Green Grid Takes Data Centre Efficiency Fight To Government
Governments need to handle data centres with care, The Green Grid and techUK argue
Data centre efficiency body The Green Grid is to look beyond cooling and servers, and campaign against excessive government regulations affecting the data centre industry, joining other organisations including techUK attacking what has been described as a “dog’s breakfast” of laws and taxes.
The Grid’s new Government Engagement Committee has been launched in the US, and showed up at the Data Center Dynamics event in London yesterday, to make common cause with European bodies and start a campaign for regulations that value data centres for their contribution to the economy. The event also heard a call from newly-relaunched UK body techUK to stop treating data centres as “evil”.
“The data centre sector is a constructive piece of the overall economy,” said Rona Newmark, chair of the new Green Grid committee and a senior vice president of strategy at EMC. Data centres need to be more efficient, she said, but governments needed to understand the sector before applying new rules.
Newmark, and others at DCD argued that government action was inevitable unless the data centre industry could argue that it has cleaned up its act: “We need to regulate ourselves before someone else does,” said Newmark.
Both Europe and the US could strangle the data centre industry in rules, because both have a complex federal legal structure, where states sometimes lead and sometimes follow the region’s government, she told TechWeekEurope.
The problem is that governments do not see the benefits of data centres, said Emma Fryer of techUK (below). Instead of noting the local services which data centres consumer, and the upstream services they offer, politicians can see them as “inherently evil – essentiall big sheds which employ very few people directly, use energy and cause emissions.
Fryer opened DCD with a talk on the impact of carbon legislation, in which she described the CRC tax on industrial energy s a “dog’s breakfast”, because legislators have been blindsided: “Most climate change policy was created before data centres were invented, at least as a recognisable sector,” she told TechWeek, “and certainly before policy makers were aware of their existence.”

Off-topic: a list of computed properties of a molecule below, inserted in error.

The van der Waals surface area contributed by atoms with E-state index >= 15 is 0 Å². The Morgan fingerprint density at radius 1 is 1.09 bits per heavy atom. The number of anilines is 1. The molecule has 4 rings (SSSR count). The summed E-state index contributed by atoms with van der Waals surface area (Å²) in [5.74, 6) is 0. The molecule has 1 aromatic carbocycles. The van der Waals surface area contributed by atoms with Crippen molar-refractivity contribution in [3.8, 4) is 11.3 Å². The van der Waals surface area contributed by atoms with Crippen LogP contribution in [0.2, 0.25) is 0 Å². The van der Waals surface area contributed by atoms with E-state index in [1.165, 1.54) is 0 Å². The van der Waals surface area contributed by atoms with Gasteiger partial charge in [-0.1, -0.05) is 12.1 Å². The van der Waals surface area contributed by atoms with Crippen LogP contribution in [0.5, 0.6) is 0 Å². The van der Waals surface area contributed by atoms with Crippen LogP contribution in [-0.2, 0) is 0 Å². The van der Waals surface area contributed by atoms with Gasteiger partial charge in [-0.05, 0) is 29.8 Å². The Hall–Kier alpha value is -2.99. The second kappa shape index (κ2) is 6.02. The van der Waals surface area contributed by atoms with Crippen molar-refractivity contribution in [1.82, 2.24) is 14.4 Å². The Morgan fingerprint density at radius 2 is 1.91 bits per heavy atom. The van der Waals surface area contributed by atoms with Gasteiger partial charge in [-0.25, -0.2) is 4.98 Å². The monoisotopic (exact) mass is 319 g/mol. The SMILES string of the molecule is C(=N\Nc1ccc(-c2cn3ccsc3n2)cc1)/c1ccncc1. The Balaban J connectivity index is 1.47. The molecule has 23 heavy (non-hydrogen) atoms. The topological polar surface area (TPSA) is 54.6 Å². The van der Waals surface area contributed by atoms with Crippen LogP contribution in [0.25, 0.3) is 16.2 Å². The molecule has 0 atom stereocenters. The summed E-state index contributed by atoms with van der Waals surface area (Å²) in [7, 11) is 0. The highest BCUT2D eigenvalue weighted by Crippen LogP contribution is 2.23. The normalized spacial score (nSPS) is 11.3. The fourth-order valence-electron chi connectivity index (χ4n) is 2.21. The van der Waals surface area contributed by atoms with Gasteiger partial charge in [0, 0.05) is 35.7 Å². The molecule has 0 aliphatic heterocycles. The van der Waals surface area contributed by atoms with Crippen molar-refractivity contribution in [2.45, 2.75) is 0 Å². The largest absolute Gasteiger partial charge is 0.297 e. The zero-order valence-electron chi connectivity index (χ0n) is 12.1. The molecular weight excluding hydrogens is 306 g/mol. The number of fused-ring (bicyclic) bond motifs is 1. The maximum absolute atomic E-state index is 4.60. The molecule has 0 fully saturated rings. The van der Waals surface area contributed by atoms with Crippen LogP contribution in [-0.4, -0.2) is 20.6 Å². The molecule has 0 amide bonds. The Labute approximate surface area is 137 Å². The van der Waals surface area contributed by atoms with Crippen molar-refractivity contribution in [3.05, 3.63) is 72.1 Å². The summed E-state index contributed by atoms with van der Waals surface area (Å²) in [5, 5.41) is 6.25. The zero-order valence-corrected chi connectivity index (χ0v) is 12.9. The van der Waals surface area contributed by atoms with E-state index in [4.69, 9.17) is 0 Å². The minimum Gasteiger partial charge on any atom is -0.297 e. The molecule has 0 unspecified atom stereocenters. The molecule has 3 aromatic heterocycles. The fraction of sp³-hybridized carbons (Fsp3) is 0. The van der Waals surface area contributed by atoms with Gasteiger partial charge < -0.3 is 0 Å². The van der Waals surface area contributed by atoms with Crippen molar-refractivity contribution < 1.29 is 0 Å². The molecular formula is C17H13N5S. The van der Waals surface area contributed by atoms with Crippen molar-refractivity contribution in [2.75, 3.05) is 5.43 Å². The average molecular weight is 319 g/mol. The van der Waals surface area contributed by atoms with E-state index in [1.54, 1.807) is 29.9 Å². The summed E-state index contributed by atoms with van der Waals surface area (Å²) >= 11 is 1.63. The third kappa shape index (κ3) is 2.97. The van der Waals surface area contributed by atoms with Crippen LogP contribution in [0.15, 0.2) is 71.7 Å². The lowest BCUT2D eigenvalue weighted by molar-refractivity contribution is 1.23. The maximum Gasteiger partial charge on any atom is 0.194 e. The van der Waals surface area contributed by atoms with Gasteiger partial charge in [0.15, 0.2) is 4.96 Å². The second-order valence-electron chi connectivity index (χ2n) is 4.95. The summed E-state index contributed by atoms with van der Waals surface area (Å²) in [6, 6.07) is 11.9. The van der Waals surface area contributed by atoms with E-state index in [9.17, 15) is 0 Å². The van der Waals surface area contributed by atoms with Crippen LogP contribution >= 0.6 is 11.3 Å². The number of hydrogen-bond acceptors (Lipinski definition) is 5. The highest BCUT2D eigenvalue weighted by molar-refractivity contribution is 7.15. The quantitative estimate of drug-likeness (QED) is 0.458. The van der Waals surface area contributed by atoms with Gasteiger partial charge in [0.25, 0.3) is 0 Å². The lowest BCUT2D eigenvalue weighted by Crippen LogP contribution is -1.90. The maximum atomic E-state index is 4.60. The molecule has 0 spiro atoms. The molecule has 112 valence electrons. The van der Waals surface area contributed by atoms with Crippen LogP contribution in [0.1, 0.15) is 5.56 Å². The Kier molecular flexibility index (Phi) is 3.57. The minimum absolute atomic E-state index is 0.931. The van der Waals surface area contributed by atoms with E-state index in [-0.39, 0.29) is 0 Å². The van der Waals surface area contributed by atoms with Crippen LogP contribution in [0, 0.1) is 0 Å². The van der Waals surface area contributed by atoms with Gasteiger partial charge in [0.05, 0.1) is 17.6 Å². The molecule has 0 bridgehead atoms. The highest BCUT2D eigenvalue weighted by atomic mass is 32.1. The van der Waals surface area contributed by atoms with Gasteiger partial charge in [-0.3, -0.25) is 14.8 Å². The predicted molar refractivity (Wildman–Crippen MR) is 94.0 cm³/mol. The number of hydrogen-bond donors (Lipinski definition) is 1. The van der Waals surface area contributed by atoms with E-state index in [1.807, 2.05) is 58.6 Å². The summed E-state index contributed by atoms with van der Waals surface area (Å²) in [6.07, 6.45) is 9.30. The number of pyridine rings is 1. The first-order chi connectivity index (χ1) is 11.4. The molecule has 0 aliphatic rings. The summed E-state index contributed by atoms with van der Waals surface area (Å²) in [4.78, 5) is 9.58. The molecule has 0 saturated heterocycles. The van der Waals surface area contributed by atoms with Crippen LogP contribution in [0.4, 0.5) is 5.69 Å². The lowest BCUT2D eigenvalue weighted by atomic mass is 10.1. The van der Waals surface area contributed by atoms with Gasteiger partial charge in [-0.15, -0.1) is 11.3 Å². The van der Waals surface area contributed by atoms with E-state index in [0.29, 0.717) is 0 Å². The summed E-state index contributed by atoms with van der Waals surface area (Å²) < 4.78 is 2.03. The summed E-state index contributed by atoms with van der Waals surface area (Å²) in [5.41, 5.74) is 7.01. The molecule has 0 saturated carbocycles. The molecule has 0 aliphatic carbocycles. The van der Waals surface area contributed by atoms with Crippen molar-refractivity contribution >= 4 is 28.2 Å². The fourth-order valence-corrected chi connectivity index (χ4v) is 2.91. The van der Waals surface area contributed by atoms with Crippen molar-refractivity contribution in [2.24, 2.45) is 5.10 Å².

techUK wants to get the data centre industry covered by its own “climate change agreement” and excluded from the CRC, on the grounds that it contributes to growth and should not be unduly hampered by taxes.
Asked about the overlap between the Green Grid’s mission and techUK’s existing work, Newmark said she planned to meet with the UK body.
Mandatory Code of Conduct?
Alongside taxes, the industry most fears that the European Code of Conduct for data centre efficiency, a useful guide to best practice, will be made mandatory by new regulations, along the lines of directives for e-waste and privacy.
“At present, everyone uses the code of conduct, but not everyone signs up to it” said UK-based David Snelling of Fujitsu Labs, a Green Grid committee member. Very few people have signed up to it – including the British and European governments themselves – because to do so would require them to reveal basic information about their data centre assets, which they mistakenly regard as competitive secrets.
Despite the value of the Code of Conduct, it would be a mistake to make it mandatory various people involved with the Code tolt TechWeekEurope. To do so would be impossible to police, would mandate out-of-date version of the technology (thanks to the time-lag in European legislation) and would be unresponsive to new ideas or new technology.
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